Carly Toole watched the flooding on TV from her home near Philadelphia. Early word from Tulane was that the school would reopen in a few weeks. But by the end of that first week, it was clear that Tulane wouldn't open for months.

Determined to start college somewhere, Carly began looking at schools that were opening their doors to students displaced by Katrina. Her father, Theodore, called his alma mater to see what arrangements might be made. Kenyon had a space for Carly, he was told. She'd ultimately be one of two Tulane students Kenyon would accept. She was given a dorm room; her tuition was waived. Carly and her parents drove to Gambier, arriving September 5. Fall semester had begun a week earlier, but Carly managed to sign up for the same course schedule she'd planned to take at Tulane--philosophy, psychology, English, and chemistry. She bought a few things for her dorm room, fired up her laptop, and settled in as a new Kenyon student.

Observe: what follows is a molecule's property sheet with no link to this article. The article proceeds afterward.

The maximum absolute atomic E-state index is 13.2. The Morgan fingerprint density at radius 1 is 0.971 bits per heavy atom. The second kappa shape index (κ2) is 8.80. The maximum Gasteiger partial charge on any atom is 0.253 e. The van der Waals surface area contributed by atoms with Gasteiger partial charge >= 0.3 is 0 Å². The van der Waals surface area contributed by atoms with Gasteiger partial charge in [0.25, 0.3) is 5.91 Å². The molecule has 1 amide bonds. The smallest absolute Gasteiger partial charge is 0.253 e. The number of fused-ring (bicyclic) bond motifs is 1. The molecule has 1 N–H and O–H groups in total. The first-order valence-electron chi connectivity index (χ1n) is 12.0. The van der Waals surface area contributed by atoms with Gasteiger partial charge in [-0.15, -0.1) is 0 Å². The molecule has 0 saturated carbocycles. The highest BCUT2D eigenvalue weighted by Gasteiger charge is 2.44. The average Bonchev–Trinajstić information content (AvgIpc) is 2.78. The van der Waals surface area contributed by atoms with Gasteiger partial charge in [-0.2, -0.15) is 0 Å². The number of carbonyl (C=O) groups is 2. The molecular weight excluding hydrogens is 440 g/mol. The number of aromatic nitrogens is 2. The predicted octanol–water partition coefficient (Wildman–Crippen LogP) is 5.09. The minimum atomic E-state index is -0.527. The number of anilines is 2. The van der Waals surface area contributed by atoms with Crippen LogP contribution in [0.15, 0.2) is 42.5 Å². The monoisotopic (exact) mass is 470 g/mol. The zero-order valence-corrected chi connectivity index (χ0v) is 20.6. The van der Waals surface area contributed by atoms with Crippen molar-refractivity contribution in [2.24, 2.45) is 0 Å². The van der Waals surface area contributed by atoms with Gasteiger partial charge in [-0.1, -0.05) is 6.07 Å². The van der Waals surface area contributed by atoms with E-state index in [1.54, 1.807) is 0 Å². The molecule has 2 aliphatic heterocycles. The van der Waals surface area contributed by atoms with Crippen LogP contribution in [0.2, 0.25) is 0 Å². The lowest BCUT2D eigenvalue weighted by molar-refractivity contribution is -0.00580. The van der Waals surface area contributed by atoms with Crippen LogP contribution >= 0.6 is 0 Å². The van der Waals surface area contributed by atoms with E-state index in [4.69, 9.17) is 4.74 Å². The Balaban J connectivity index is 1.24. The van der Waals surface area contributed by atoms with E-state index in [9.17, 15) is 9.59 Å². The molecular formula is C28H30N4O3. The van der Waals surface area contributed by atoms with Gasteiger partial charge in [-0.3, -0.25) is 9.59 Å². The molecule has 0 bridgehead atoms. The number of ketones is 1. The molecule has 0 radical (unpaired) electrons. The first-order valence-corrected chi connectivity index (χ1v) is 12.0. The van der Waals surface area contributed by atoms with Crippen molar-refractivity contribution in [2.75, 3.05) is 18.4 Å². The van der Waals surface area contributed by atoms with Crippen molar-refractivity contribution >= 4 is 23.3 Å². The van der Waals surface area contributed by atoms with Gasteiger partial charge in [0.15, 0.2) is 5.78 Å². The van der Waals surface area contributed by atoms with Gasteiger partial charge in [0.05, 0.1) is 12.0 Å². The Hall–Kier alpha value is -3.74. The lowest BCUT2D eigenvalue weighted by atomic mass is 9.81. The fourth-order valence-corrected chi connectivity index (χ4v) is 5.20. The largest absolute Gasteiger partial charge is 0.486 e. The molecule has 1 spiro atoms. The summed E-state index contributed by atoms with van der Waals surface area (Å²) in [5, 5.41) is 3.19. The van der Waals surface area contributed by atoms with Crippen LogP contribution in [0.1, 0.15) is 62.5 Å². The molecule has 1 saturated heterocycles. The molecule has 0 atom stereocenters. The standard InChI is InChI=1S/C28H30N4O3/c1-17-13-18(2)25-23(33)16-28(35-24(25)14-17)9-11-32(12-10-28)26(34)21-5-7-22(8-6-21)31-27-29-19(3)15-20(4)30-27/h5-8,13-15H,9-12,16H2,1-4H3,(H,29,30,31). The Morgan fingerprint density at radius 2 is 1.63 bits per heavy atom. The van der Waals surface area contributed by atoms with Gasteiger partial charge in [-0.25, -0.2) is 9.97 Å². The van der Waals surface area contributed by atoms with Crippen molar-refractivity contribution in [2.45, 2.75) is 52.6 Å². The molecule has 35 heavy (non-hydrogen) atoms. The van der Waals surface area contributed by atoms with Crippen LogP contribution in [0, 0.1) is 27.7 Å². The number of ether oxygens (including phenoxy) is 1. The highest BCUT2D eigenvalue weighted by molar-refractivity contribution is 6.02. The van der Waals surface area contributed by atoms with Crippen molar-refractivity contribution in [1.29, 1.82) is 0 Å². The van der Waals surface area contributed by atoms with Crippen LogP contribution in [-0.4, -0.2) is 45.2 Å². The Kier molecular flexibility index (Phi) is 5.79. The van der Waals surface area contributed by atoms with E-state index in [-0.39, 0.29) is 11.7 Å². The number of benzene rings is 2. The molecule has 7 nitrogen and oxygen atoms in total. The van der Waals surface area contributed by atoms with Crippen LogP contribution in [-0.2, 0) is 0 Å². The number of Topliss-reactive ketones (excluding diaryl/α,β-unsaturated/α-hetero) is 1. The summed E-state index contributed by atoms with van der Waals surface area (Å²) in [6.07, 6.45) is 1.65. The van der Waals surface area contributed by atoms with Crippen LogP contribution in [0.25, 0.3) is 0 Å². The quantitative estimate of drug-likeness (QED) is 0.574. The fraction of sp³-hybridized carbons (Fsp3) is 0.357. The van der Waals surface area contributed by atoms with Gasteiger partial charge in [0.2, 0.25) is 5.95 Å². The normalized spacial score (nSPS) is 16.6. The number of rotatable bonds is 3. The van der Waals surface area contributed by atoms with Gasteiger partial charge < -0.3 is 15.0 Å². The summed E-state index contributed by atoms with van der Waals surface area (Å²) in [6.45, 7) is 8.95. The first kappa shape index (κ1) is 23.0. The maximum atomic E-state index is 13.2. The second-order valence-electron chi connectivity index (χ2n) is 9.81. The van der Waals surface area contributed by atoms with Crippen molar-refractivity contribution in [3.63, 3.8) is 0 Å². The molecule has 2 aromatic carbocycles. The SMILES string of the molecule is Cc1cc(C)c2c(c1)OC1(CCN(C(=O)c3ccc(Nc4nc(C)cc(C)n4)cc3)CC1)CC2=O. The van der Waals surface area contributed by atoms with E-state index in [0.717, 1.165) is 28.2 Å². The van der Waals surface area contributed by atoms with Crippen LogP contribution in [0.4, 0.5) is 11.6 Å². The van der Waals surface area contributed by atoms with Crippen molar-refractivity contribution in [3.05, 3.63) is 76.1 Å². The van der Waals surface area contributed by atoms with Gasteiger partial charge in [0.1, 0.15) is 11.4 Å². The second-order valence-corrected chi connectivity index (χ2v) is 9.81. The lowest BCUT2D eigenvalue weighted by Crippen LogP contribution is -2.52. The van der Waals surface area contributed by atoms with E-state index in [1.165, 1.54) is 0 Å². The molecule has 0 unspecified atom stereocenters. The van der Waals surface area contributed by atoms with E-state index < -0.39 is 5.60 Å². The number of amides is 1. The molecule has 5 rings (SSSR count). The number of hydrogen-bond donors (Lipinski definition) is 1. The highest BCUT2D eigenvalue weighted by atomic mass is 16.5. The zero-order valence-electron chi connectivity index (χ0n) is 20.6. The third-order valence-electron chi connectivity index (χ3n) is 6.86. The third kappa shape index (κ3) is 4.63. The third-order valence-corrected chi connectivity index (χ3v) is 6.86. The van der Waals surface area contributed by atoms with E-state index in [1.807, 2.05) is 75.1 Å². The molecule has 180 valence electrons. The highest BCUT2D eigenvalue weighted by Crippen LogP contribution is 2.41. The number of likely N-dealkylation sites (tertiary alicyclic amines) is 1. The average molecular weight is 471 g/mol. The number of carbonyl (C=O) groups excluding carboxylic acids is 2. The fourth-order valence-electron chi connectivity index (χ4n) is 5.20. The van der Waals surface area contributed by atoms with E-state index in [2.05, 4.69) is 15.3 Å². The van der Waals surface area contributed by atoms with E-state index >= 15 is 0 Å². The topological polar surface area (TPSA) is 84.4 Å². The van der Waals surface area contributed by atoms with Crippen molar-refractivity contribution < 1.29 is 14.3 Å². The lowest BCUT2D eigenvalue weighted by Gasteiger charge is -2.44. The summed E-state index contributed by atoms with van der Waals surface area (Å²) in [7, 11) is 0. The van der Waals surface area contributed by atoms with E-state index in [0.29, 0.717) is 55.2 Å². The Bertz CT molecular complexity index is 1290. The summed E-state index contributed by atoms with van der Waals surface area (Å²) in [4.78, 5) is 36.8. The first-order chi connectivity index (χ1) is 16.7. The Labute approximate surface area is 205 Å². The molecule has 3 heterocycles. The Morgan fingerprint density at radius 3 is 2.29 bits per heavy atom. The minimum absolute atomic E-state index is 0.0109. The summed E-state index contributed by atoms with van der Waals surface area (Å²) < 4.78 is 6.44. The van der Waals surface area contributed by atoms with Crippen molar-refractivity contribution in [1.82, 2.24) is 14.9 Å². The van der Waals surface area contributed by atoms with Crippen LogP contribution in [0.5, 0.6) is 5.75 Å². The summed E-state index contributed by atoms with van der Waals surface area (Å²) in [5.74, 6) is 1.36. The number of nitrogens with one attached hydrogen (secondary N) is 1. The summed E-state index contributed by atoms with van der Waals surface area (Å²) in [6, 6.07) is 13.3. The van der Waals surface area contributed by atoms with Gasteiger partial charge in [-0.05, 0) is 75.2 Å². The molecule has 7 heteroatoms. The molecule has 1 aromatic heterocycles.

For nearly a month, Renee Peck imagined the worst about her home in Lakeview. On September 24, she and Stewart drove back to New Orleans for the first time since they had evacuated. Despite all the news footage they'd watched, they were ill-prepared for what they discovered upon their return. The house had taken in a few feet of water and the roof was ripped off in places. Three different kinds of mold crawled up the walls, weaving its way in and around family photos and wall paintings. The streets were lined with garbage, downed trees, and cars washed into odd places by the floods from the 17th Street Canal.

"There was a macabre fascination to it--seeing these trees with huge upended roots all over the place, water still covering most of Lakeview," Renee says. "Everything was brown and gray and there were no birds and there was that sweet, rotting smell of mold. It was still raw, like Armageddon. I thought the city would never recover."